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The Problem With Slack
In deciding what startup to start, I’ve been thinking about what problem space I want to tackle. An area that’s drawing my attention is team communication and collaboration, especially for knowledge workers. This is for several reasons:
With the trend towards distributed/hybrid teams, effective communication is becoming increasingly important.
Large opportunity size. Slack was acquired for $27.7 billion in 2021 and Deel recently reached $100M ARR (showing that the market is growing).
I spent nearly 4 years working on Workplace from Meta, so I’m familiar with building in this space.
Perhaps most importantly, I enjoy building in this space.
Looking at the current industry-leading solution for tech companies, Slack, I see a large opportunity for improvement in how teams and companies communicate and collaborate.
Below is my thinking around the problem space after conducting many research sessions. I’d love your thoughts and feedback on it.
The Current Problem
Slack doesn’t scale. The more people in a Slack workspace, the noisier it becomes.
Slack is based on IRC and is a messaging client. It was built for synchronous communication and not for collaboration. As a result, the way to scale Slack for a large company is to create more and more channels. This increases the amount of information generated in a company. Whilst this can be a good thing, Slack users don’t have the ability to filter high-quality information from low-quality.
This causes a number of issues:
Employees feel overwhelmed. There are too many channels and too many messages.
They miss important discussions happening in channels and especially in threads.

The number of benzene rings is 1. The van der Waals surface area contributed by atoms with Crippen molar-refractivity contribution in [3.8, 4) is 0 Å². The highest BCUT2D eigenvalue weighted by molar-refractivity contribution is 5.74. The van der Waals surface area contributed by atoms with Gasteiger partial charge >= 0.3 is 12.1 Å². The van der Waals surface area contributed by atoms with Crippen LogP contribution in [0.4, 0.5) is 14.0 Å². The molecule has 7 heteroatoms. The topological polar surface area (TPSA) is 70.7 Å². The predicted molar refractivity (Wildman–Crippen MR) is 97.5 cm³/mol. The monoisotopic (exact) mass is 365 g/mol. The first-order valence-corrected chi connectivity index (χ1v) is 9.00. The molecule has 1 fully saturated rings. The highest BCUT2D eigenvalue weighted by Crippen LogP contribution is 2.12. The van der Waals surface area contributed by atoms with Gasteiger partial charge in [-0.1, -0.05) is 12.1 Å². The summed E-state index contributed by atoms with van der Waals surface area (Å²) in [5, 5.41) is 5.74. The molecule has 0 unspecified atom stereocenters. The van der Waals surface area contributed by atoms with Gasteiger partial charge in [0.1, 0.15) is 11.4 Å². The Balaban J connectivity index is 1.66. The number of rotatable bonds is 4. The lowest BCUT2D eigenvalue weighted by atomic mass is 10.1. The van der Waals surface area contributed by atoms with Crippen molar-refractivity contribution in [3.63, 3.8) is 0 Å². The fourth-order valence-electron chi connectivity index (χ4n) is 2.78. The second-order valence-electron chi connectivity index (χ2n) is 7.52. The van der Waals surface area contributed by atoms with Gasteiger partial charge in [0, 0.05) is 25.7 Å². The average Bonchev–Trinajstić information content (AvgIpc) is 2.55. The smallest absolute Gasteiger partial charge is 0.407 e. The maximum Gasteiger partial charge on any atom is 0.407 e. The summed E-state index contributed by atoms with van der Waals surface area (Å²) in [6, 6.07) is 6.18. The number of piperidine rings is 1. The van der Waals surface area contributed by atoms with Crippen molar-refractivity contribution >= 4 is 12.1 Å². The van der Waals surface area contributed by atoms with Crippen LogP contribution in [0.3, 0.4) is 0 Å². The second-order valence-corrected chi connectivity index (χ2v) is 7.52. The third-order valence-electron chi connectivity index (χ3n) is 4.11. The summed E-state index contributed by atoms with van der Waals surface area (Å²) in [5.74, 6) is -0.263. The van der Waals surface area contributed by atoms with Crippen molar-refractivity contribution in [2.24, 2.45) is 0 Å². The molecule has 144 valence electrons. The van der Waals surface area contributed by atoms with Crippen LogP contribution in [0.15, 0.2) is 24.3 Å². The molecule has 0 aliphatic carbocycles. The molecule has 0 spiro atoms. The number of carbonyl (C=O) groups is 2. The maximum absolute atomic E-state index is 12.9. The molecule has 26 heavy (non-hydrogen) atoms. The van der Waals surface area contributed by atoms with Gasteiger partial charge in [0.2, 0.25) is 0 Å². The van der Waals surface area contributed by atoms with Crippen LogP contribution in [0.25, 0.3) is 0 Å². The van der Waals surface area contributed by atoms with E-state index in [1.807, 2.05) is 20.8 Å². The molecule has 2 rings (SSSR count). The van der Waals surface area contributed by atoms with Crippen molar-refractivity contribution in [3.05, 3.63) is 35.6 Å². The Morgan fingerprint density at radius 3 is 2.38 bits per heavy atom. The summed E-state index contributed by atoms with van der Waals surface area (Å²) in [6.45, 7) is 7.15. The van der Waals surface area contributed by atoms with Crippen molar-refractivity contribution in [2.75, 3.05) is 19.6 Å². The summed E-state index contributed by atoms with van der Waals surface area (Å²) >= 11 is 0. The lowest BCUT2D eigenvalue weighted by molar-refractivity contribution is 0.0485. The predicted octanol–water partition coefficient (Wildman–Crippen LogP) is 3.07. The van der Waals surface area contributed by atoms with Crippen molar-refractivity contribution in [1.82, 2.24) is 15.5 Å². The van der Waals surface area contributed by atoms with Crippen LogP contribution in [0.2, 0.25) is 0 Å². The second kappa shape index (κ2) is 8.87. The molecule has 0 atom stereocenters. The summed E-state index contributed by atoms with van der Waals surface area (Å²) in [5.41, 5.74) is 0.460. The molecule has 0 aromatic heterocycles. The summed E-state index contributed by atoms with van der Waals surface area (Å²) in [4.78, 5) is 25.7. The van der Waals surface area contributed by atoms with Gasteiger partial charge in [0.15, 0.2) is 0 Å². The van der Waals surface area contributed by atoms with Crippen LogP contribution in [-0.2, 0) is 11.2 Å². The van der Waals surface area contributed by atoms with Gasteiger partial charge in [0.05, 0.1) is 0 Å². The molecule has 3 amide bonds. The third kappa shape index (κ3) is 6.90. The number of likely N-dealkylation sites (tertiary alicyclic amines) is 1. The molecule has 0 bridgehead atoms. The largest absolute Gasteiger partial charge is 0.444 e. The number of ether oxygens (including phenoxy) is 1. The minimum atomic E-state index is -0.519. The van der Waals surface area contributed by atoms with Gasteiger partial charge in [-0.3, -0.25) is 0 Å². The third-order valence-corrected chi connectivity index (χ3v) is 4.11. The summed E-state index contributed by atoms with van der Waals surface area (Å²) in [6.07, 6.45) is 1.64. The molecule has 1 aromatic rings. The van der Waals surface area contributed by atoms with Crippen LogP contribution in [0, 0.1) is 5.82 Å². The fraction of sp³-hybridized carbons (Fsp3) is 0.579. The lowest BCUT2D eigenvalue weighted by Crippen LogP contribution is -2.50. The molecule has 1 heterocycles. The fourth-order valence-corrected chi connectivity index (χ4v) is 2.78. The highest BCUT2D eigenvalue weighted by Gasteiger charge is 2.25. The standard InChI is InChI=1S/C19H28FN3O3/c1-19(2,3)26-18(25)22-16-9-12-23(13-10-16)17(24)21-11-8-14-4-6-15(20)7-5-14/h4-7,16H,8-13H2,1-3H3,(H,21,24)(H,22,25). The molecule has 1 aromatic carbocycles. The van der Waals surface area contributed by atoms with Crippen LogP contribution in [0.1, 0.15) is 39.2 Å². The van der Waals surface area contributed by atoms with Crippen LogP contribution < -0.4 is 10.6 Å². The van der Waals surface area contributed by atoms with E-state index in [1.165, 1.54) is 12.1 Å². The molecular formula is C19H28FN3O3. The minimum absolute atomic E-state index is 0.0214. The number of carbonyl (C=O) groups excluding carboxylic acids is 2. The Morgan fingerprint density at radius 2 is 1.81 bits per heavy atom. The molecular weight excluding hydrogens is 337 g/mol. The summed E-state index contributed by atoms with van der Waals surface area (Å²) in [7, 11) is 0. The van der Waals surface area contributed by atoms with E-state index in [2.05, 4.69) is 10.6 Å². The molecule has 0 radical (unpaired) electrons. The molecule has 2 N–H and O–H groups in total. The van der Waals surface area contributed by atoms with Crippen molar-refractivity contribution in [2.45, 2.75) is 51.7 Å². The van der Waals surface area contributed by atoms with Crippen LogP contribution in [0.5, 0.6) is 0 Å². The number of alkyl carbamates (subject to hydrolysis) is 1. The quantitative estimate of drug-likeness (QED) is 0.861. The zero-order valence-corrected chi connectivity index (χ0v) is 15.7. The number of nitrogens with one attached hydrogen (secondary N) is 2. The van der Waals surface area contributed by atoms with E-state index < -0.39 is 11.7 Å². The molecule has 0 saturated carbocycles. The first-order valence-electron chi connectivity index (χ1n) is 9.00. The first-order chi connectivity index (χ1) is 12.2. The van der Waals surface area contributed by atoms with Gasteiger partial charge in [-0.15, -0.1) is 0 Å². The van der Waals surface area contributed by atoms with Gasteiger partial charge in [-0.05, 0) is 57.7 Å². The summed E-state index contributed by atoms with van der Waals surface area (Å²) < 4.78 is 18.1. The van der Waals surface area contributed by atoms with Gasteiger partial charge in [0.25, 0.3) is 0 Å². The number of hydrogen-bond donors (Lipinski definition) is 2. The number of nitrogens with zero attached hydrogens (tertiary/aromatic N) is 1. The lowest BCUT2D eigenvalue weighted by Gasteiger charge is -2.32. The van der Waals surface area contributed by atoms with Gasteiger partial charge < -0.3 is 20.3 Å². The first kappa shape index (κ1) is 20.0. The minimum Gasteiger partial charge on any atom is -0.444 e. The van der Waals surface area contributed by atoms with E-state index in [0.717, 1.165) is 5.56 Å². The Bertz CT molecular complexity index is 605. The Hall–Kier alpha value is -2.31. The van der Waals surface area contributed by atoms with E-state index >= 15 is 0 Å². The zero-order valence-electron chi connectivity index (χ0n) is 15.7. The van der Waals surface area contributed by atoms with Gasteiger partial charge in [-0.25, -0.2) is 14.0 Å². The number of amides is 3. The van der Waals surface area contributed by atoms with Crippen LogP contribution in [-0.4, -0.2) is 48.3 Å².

They can’t find or refer back to earlier discussions.
Slack becomes difficult to navigate and easy to lose your place in. This causes people to forget to respond to messages or even where to respond to a message.
These pains are particularly felt by companies that rely on written communication for collaboration since they produce a lot of information that is consumed inside Slack. These tend to be companies that have one or more of the following characteristics:
are remote-first or hybrid.
have employees that are distributed across timezones.
have more than 50 employees.
consist primarily of knowledge workers.
Exploring Existing Solutions
Already mentioned above are the problems with Slack. However, to its credit, what Slack does well is:
Performance. It’s fast and reliable.
Design. Its interface is intuitive and simple.
Adoption. Within companies that use Slack, the majority of employees are using it.
The last 2 points are particularly important since they are two separate and strong network effects that make it difficult to replace Slack within a company.
Slack alternatives tend to fall into two categories:
Slack clone but with Feature X. Feature X is usually something like task management, project management, notes etc. Examples of these apps are Chanty, Rock.so, Flock, Ryver, Twist (there are many more).